Location: Soil Drainage Research
Title: Managing phosphorus export from golf courses using industrial byproducts as filter materials Authors
|Drizo, Aleksandra -|
Submitted to: Turfgrass and Environmental Research Summary
Publication Type: Research Notes
Publication Acceptance Date: November 1, 2011
Publication Date: January 4, 2012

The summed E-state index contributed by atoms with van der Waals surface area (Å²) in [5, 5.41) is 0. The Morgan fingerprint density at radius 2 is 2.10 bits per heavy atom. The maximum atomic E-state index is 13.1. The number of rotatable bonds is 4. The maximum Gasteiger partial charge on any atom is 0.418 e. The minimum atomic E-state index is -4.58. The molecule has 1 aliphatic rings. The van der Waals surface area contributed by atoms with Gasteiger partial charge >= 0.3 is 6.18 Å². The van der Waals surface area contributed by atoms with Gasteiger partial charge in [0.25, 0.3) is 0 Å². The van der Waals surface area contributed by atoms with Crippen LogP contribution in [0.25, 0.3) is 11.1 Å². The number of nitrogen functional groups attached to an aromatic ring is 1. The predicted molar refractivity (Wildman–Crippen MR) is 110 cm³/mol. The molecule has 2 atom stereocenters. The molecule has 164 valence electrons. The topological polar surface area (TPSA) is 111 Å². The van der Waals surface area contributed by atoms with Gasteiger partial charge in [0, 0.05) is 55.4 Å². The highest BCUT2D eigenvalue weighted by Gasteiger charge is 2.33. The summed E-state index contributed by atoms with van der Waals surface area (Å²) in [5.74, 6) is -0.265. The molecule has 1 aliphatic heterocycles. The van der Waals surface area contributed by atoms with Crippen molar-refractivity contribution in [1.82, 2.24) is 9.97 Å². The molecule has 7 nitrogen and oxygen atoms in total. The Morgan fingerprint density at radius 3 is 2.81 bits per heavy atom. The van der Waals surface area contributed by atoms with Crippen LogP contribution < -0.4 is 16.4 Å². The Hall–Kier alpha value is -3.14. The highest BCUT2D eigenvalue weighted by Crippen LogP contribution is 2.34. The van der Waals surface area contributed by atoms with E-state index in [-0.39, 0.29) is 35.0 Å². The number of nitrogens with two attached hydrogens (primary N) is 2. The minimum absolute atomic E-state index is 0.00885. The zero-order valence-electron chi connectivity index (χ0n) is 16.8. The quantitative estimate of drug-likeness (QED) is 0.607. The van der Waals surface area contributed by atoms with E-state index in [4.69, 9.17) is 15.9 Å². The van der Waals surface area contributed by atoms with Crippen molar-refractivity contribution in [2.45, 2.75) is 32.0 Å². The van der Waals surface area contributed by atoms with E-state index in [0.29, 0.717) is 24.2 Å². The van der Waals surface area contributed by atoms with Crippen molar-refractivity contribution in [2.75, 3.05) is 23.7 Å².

Citation: Agrawal, S.G., Drizo, A., King, K.W. 2012. Managing phosphorus export from golf courses using industrial byproducts as filter materials. Turfgrass and Environmental Research Summary. 10(24):43. Technical Abstract: Golf courses, and in particular the tees, fairways, and putting greens, are vulnerable to loss of phosphorus (P) as dissolved reactive P (DRP) through sandy, porous grass rooting media and subsurface tile drainage. Excess levels of phosphorus (P) in surface waters promotes eutrophication, which in turn can have significant ecological, commercial, and, public health, and recreational ramifications for affected waterbodies. In the past 25 years, sorption and precipitation of dissolved P using industrial byproducts and natural materials has received considerable attention. In the current study, we used steel slag as the primary P filter after trials runs with different blends of industrial byproducts proved it to be the most effect at capturing dissolved P. Experimental Design: A 30.5 cm (12 in) subsurface pipe with flow control structure was installed to route irrigation reservoir water at the western edge of the course through two, 200 cm (78.7 in) long, 10.2 cm diameter corrugated black tiles. Each tile was filled with 28.47 kg of steel slag that was previously removed of fines with a U.S. Standard Mesh #16, 18 mm sieve. The pore volume of the material was 6.5 L. Flow into the tiles from the 30.5 cm pipe was regulated using in-line, adjustable, gated valves. Flow through the tiles was recorded at the outlet of each tile using Thel-mar compound v-notch weirs in conjunction with Isco flow meters. Water samples to be analyzed for DRP were collected prior to filter interaction and 1 – 30 seconds post filter depending upon flow rate. Both continuous flow and storm-simulated samples were collected. Continuous flow samples were 1-2 times a week for a 7 week period. Two 4 hr storm simulations each were conducted within the 7 week period. Summary Points: 1)Of all the samples processed, approximately 93% of samples had DRP concentrations greater than or equal the 0.03 mg/L DRP threshold known to promote eutrophication. 2)Average DRP reduction across all continuous and storm-simulated conditions was 56.41% ± 5.10%. For continuous flow samples, which averaged a flow-rate of 0.012 L/s mean reduction in incoming DRP was 79.61% ± 21.61%. The large variation in the mean value is presumably a consequence of the slag’s decreasing ability to remove DRP over time because of the occupation of DRP sorption/precipitation sites. 3)The two storm simulations averaged a flow of 0.745 L/s and a mean reduction in DRP by 51.47% ± 3.34%. While DRP reduction for the storm simulation appears to have remained constant, it is also expected to decrease with time. 4)For both continuous flow and storm events, pH and electrical conductivity of the slag filtered effluent did not differ significantly from the pre-filter samples. In contrast, it appears that the slag reduced the total suspended solids (TSS).